Posts Tagged ‘Reflecta’

Monday, April 4th 2011

Why I switched SilverFast for Vuescan

I got an e-mail the other day asking what I thought about my negative scanner, the Reflecta Crystalscan 7200. This made me realize I haven’t blogged about my scanning progress for quite a while, or the fact that I have abandoned the bundled software SilverFast and gone with Vuescan instead.

By now I’ve scanned about 50 rolls of film, or close to 1,400 photos. That means I’ve come about half way. 🙂

From day one the sliders in SilverFast have driven me half crazy. It is far from obvious what they do and how they interact with each other. They do interact though, there’s no question about it. Pull one slider and you might find it has affected some setting somewhere else.

All in all it is very hard to get consistent results from frame to frame.

SilverFast Negafix dialog

The main culprit is the Auto Tolerance slider (left). Even though I’ve been working with photos digitally for at least a decade I simply cant describe in words what this slider actually does. And whatever it does, it does it inconsistently. Or at least unpredictably.

The documentation for this software is also severely lacking. For instance, what does the Auto Mask checkbox do? What does Auto Mask even mean? And how does it interact with the film profiles?

All the help pages on the web are completely outdated and only deal with old versions of SilverFast where the controls were different.

SilverFast Levels dialog

It turns out the Auto Mask checkbox is non-reversible. So if you check it and then decide you don’t want the effect it won’t help to uncheck it. You’re stuck with it.

Then there’s the CCR (Colour Cast Removal) checkbox in the Negafix dialog (above) and a Colour Cast Removal slider in the levels dialog (right). So which one should I use?

One other thing that annoyed me no end was the crop tool. It uses a thick (2 pixels) red border to show the cropped area. How about using a thin dashed line so I can see what I’m actually doing? It is slow too and changes thickness when you’re dragging it, so it involves much guesswork.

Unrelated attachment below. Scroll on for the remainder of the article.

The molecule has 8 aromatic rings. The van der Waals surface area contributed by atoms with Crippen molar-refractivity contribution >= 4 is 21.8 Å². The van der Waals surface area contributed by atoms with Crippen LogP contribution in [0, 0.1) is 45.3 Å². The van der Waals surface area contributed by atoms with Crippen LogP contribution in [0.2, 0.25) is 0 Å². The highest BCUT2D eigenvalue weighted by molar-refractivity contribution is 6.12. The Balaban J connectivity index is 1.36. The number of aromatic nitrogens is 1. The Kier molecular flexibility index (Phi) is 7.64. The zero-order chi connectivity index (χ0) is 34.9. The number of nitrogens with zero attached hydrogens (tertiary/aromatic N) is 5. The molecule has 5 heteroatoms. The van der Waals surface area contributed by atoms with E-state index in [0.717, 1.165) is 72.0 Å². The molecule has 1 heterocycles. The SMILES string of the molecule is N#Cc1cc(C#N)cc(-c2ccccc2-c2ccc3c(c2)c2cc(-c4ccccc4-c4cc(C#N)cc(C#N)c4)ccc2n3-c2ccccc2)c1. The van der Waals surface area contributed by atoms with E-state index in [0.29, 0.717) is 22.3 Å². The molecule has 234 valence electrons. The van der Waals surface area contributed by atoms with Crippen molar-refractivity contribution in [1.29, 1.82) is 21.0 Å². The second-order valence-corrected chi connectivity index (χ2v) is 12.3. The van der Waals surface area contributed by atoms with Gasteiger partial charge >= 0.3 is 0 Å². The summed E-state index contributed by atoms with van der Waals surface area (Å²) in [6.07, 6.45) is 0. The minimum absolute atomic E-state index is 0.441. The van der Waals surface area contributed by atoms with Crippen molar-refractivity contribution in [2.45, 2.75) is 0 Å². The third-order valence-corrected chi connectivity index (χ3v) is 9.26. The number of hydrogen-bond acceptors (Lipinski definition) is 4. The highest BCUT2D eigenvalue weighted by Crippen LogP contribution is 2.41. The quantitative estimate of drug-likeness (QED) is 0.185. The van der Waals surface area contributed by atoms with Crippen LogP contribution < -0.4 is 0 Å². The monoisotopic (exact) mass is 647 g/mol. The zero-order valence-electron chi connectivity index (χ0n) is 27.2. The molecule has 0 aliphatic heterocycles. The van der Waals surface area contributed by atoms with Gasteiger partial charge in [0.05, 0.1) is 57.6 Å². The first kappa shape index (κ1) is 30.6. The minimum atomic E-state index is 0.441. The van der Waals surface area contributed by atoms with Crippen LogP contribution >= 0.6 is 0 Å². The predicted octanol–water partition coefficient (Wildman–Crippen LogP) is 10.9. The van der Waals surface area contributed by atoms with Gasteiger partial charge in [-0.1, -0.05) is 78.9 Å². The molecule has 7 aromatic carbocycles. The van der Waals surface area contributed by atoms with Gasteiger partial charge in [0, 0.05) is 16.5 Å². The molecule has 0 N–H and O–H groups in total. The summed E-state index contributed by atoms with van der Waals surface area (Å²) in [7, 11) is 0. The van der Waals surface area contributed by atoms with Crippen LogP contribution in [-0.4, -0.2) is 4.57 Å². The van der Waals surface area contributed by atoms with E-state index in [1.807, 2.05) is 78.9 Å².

SilverFast crop selection tool border

I already had the 64-bit version of Vuescan installed to drive my old flatbed scanner, and I had tried to use it with the CrystalScan 7200. It didn’t work.

Somehow, though, I found out that the 32-bit version might work, so I gave it a try. Lo and behold, it worked flawlessly.

Vuescan gives me much better control over image quality, even if it isn’t perfect either.

Vuescan scanning software

Just like SilverFast, Vuescan has colour profiles for a load of different negative films. The crop tool is nice and easy to use, and allows you to tilt the frame slightly if necessary. Vuescan can also name your output files automatically in a numbered series, for instance from 01 to 36.

In general it offers more control and less guessing.

Vuescan only has two slight drawbacks in my opinion. There is no way of saving white balance presets. And the black and white point settings are relative (percent of image frame) and not absolute, which adds a degree of variation from frame to frame.

Even so, there is less unpredictable magic here which makes it much easier to get reasonably consistent scans.

Conclusion: Go with Vuescan.

Sunday, August 29th 2010

Scanning Negatives

On and off I’ve been thinking of getting a negative scanner for quite some time. The other week I finally made a decision and ordered a Reflecta Crystalscan 7200 from German Scandig.

I have already scanned a number of films and it is amazing to see how much detail their actually is in those old photos. I’m scanning at 3600 dpi, which means I end up with 17 megapixel images. Probably slightly overkill, but storage space is not an issue so I’m going with safe, not sorry. Obviously though the detail and smoothness is nowhere near what I get out of my 50D (or even my 30D).

Here is the first roll I scanned.

The big win is really just to have all the old photographs digitized, which makes them easy to share and keeps them safer for the future (provided you have a good back-up routine). And just seeing all the photos, one by one, brings back loads of great memories.

First I will be scanning my own and my wife’s photos. After those ~100 films, if I have the energy, I might keep going with my parents photos.